That said it is not a crime to carry the gun concealed if you have a CCW and the issueing agency didn't list that as a restriction, or as long as you don't work in a prohibited place such a the secure area of an airport.

Personally I would not ask. I would just do it and keep it concealed. They can't fire you if they don't know about it. Better to lose a job than be killed. Depending on their attitude about guns, they could fire you, or otherwise make your life heck for even asking.

That's a common misconception about "at will".

I deal with a lot of HR issues here at my place of work, and it really isn't true that in CA they can fire you for just about anything they want. If we are detecting a problem with an employee and we suspect we may need to let them go if the problem persists, we have to be sure to document every infraction very, very carefully with witnesses present to ensure the employee doesn't later sue for wrongful termination. Out of several hundred employees we have had more than one (from our early days before we got careful about this stuff) sue us and we had to settle because we'd lose if we didn't.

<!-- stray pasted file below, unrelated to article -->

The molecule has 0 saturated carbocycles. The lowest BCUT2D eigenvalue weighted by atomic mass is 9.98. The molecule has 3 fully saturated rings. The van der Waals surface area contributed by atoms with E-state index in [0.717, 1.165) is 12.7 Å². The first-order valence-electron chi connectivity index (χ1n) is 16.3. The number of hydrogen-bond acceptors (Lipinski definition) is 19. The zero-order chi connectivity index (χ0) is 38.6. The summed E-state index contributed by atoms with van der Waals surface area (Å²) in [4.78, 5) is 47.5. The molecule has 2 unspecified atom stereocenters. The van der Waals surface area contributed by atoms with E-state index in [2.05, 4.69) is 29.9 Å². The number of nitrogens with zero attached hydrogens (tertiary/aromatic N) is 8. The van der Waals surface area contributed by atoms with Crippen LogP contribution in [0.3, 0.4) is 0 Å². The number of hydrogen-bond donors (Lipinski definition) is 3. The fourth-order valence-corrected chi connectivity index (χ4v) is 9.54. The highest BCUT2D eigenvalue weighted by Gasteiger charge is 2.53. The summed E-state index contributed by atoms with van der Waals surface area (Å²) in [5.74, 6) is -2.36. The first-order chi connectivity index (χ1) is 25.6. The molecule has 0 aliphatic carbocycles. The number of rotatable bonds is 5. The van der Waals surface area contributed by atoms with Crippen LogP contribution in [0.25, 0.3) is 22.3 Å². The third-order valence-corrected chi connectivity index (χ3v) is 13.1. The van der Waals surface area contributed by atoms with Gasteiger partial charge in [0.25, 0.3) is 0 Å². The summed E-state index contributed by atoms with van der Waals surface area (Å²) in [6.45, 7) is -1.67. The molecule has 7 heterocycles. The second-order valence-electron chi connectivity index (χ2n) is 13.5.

That being said, if there isn't a zero tolerance policy towards weapons, or firearms in general, at your workplace they can't do anything but ask you not to bring it in again (assuming you aren't on some sort of early-employment probationary period). Once they've asked you not to bring it in again, it is now workplace policy and must be enforced equally with all employees. including management. If they fire you on the first offense, they're ASKING to get sued.

Still, the safest thing to do BY FAR would be to ask for permission Everything I mentioned above would be unpleasant for everyone involved and waste a lot of people's time.

TempleKnight
08-02-2010, 3:30 PM
I was thinking about this while reviewing my companies online coverage of EEO, safety and work place violence. 3 hours of training and they never said that you can't take a licensed gun to work. Shooting team members is discouraged (several conflict resolution techniques are discussed), but it isn't explicitly grounds for dismissal. Knives, on the other hand, are forbidden.

Flopper
08-02-2010, 3:31 PM
If they don't address it in the employee manual, keep quiet about it and never let them see it.

+1.

Concealed means concealed.

POLICESTATE
08-02-2010, 3:41 PM
That's a common misconception about "at will".